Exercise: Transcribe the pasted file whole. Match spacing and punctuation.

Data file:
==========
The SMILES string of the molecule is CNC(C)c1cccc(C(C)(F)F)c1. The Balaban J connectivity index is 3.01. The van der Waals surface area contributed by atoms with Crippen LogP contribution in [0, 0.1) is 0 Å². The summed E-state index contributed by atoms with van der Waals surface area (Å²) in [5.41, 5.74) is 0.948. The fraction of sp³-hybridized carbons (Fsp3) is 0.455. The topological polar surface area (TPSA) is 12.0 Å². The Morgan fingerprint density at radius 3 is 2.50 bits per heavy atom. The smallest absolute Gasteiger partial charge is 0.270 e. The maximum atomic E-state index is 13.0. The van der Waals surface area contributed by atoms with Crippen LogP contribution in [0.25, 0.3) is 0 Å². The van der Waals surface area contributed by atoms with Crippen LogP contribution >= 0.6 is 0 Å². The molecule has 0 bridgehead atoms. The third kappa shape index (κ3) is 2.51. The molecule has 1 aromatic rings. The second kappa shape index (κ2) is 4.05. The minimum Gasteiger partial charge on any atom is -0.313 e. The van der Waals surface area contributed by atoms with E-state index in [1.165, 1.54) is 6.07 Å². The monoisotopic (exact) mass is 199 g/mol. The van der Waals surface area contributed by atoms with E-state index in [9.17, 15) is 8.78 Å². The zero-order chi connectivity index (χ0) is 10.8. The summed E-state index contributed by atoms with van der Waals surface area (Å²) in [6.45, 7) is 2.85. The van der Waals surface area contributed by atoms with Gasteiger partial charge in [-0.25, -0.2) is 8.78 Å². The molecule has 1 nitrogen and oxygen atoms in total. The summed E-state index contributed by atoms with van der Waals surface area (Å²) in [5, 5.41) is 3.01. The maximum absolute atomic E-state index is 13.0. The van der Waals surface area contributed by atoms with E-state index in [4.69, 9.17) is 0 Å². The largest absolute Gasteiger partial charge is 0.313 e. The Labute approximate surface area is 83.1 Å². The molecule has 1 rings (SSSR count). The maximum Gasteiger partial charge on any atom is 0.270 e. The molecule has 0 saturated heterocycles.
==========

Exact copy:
The SMILES string of the molecule is CNC(C)c1cccc(C(C)(F)F)c1. The Balaban J connectivity index is 3.01. The van der Waals surface area contributed by atoms with Crippen LogP contribution in [0, 0.1) is 0 Å². The summed E-state index contributed by atoms with van der Waals surface area (Å²) in [5.41, 5.74) is 0.948. The fraction of sp³-hybridized carbons (Fsp3) is 0.455. The topological polar surface area (TPSA) is 12.0 Å². The Morgan fingerprint density at radius 3 is 2.50 bits per heavy atom. The smallest absolute Gasteiger partial charge is 0.270 e. The maximum atomic E-state index is 13.0. The van der Waals surface area contributed by atoms with Crippen LogP contribution in [0.25, 0.3) is 0 Å². The van der Waals surface area contributed by atoms with Crippen LogP contribution >= 0.6 is 0 Å². The molecule has 0 bridgehead atoms. The third kappa shape index (κ3) is 2.51. The molecule has 1 aromatic rings. The second kappa shape index (κ2) is 4.05. The minimum Gasteiger partial charge on any atom is -0.313 e. The van der Waals surface area contributed by atoms with E-state index in [1.165, 1.54) is 6.07 Å². The monoisotopic (exact) mass is 199 g/mol. The van der Waals surface area contributed by atoms with E-state index in [9.17, 15) is 8.78 Å². The zero-order chi connectivity index (χ0) is 10.8. The summed E-state index contributed by atoms with van der Waals surface area (Å²) in [6.45, 7) is 2.85. The van der Waals surface area contributed by atoms with Gasteiger partial charge in [-0.25, -0.2) is 8.78 Å². The molecule has 1 nitrogen and oxygen atoms in total. The summed E-state index contributed by atoms with van der Waals surface area (Å²) in [5, 5.41) is 3.01. The maximum absolute atomic E-state index is 13.0. The van der Waals surface area contributed by atoms with E-state index in [4.69, 9.17) is 0 Å². The largest absolute Gasteiger partial charge is 0.313 e. The Labute approximate surface area is 83.1 Å². The molecule has 1 rings (SSSR count). The maximum Gasteiger partial charge on any atom is 0.270 e. The molecule has 0 saturated heterocycles.